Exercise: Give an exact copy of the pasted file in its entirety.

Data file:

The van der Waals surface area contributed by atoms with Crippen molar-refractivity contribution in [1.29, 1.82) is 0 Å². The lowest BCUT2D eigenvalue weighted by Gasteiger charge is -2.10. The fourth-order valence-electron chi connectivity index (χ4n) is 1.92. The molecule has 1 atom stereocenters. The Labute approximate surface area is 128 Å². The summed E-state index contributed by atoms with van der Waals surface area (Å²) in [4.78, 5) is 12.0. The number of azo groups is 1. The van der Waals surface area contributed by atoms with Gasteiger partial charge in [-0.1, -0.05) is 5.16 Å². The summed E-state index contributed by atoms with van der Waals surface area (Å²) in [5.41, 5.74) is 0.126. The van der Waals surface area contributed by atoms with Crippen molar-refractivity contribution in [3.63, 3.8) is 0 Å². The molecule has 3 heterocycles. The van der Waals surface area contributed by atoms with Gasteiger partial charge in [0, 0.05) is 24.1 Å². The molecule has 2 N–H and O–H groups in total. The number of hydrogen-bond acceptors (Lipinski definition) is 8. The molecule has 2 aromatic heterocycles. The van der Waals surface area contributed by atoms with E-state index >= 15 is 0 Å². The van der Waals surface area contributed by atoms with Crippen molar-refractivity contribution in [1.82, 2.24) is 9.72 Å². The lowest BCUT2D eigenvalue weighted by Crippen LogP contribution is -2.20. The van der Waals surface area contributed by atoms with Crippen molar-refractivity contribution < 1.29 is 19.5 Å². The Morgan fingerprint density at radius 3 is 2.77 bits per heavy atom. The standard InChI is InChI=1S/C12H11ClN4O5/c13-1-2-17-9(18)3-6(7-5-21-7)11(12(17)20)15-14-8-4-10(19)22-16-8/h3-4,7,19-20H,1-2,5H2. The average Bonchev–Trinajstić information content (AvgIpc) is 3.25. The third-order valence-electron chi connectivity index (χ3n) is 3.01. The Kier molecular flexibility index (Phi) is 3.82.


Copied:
The van der Waals surface area contributed by atoms with Crippen molar-refractivity contribution in [1.29, 1.82) is 0 Å². The lowest BCUT2D eigenvalue weighted by Gasteiger charge is -2.10. The fourth-order valence-electron chi connectivity index (χ4n) is 1.92. The molecule has 1 atom stereocenters. The Labute approximate surface area is 128 Å². The summed E-state index contributed by atoms with van der Waals surface area (Å²) in [4.78, 5) is 12.0. The number of azo groups is 1. The van der Waals surface area contributed by atoms with Gasteiger partial charge in [-0.1, -0.05) is 5.16 Å². The summed E-state index contributed by atoms with van der Waals surface area (Å²) in [5.41, 5.74) is 0.126. The van der Waals surface area contributed by atoms with Crippen molar-refractivity contribution in [3.63, 3.8) is 0 Å². The molecule has 3 heterocycles. The van der Waals surface area contributed by atoms with Gasteiger partial charge in [0, 0.05) is 24.1 Å². The molecule has 2 N–H and O–H groups in total. The number of hydrogen-bond acceptors (Lipinski definition) is 8. The molecule has 2 aromatic heterocycles. The van der Waals surface area contributed by atoms with E-state index >= 15 is 0 Å². The van der Waals surface area contributed by atoms with Crippen molar-refractivity contribution in [1.82, 2.24) is 9.72 Å². The lowest BCUT2D eigenvalue weighted by Crippen LogP contribution is -2.20. The van der Waals surface area contributed by atoms with Crippen molar-refractivity contribution < 1.29 is 19.5 Å². The Morgan fingerprint density at radius 3 is 2.77 bits per heavy atom. The standard InChI is InChI=1S/C12H11ClN4O5/c13-1-2-17-9(18)3-6(7-5-21-7)11(12(17)20)15-14-8-4-10(19)22-16-8/h3-4,7,19-20H,1-2,5H2. The average Bonchev–Trinajstić information content (AvgIpc) is 3.25. The third-order valence-electron chi connectivity index (χ3n) is 3.01. The Kier molecular flexibility index (Phi) is 3.82.